CARSON VALLEY, BELIEVE IT OR NOT!
Carson Valley was the root for many a tall tale besides the ones that Mark Twain wrote about. It created a list of famous people around the 1860's with most of them into the mining business. But there were those who made their fame for other reasons.
Born in St. Lawrence County, New York, on March 24, 1826, Hank Monk for a third of a century was the best-known stage driver in the West. The best told story about Monk that came to print was from Horace Greeley comments to Hank that he took a little too serious. One day Horace came to Hank ask him for a favor. Greeley said he was running late and needed Hank to put the team to a test. Hank ended up putting the whip to the six up and Horace got the ride of a lifetime in 1859. Published so many times was the famous quote of Hank Monk hollering back to Horace, "Keep your seat, Horace, I'll get you there on time."
Now between Horace Greeley, owner of the New York Tribune, and Mark Twain who referred to Monk as the "King of the Stage Drivers" in his book "Roughing It", Hank Monk became the most legendary stage driver in the west.
Even though the story was told over and over again there was those who denied it to be true. Albert Richardson, an important contemporary writer at the time, said it was "apocryphal", and Mark Twain who came to despise the story, just said it never happen. Evidence proves, however, that the incident actually took place.
Now anyone who has read Nevada history knows this. However, do they know that Hank Monk had the habit of mending his denim work pants by using copper harness rivets? Wells Drury, the well known early-day Comstock editor told how Hank used rivets instead of buttons to repair his work clothes, and how the clothing manufacturer, Levi Strauss, learned of the success Hank had while traveling with him on a trip one day. Needless to say, they still use copper riveted pockets even today. Did you ever wonder where that came from, well now you know.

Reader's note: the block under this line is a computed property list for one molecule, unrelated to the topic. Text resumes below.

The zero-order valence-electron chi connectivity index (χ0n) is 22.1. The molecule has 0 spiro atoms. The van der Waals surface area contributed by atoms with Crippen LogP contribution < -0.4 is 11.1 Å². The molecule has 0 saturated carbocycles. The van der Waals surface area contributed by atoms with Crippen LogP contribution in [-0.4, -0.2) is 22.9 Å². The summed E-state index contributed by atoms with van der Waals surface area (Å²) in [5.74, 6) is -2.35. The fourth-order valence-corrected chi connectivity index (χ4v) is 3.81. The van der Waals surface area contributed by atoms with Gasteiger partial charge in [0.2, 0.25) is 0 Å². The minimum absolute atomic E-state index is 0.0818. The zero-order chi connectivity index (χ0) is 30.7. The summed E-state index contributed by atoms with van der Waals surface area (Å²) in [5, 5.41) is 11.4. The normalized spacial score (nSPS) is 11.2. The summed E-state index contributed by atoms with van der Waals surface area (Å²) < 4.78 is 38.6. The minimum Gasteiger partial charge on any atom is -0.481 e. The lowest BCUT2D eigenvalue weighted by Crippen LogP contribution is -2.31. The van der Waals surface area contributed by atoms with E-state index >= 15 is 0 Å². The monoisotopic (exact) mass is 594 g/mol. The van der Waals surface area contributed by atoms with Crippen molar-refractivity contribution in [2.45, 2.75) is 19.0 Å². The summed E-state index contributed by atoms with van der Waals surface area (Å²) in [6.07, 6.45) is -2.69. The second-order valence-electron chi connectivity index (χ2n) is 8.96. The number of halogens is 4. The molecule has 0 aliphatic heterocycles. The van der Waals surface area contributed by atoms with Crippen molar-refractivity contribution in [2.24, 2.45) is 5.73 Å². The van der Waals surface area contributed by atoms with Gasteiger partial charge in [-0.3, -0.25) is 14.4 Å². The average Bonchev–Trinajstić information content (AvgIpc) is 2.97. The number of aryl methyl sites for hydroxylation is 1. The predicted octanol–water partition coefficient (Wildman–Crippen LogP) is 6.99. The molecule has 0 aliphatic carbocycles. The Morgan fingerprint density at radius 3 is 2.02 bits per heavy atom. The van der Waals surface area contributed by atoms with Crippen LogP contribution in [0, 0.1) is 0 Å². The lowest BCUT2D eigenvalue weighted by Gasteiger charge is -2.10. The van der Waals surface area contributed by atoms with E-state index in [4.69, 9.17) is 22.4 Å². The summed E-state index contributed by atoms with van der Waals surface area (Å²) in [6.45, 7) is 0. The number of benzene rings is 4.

At the 1893 World Columbian Exposition in Chicago, a new ride was brought forth. It was a revolving wheel that held a large group of people at one time, and became the sensation of the Exposition. Invented by George Washington Gale Ferris Jr., a graduate of Rensselaer Polytechnic Institute in 1881. George was called the father of the Ferris Wheels ever since.
Guess where he probably came up with that idea. In 1864, young Ferris was but five years old when he first seen Genoa, Carson Valley. At the same time William Cradlebaugh built a toll bridge over the Carson River on the Overland Trail. Beside the bridge he also constructed a large water wheel to lift water from the river to trail-weary travelers and their stock and use in the dry periods to irrigate the hay fields. The wheel seemed to have a magnetic pull in attracting young Ferris. He was known to lie in the grass beside the river and watch the wheel perform its tasks, day after day after day. With this image stuck in his mind, I wonder how he came up with the Ferris wheel idea.
And then among the merchants and craftsmen in Carson Valley, there was a man named John M. Studebaker, who made wheelbarrows for the miners until he made enough money to go back east. There he founded a wagon factory, and later started making automobiles. Now this would be only just another story.
Many people and ideas came out of Nevada; it was not all gold or silver. Now days a lot of the fortunes made were based on the western gold rush and its money, take a look at the Hearst fortune!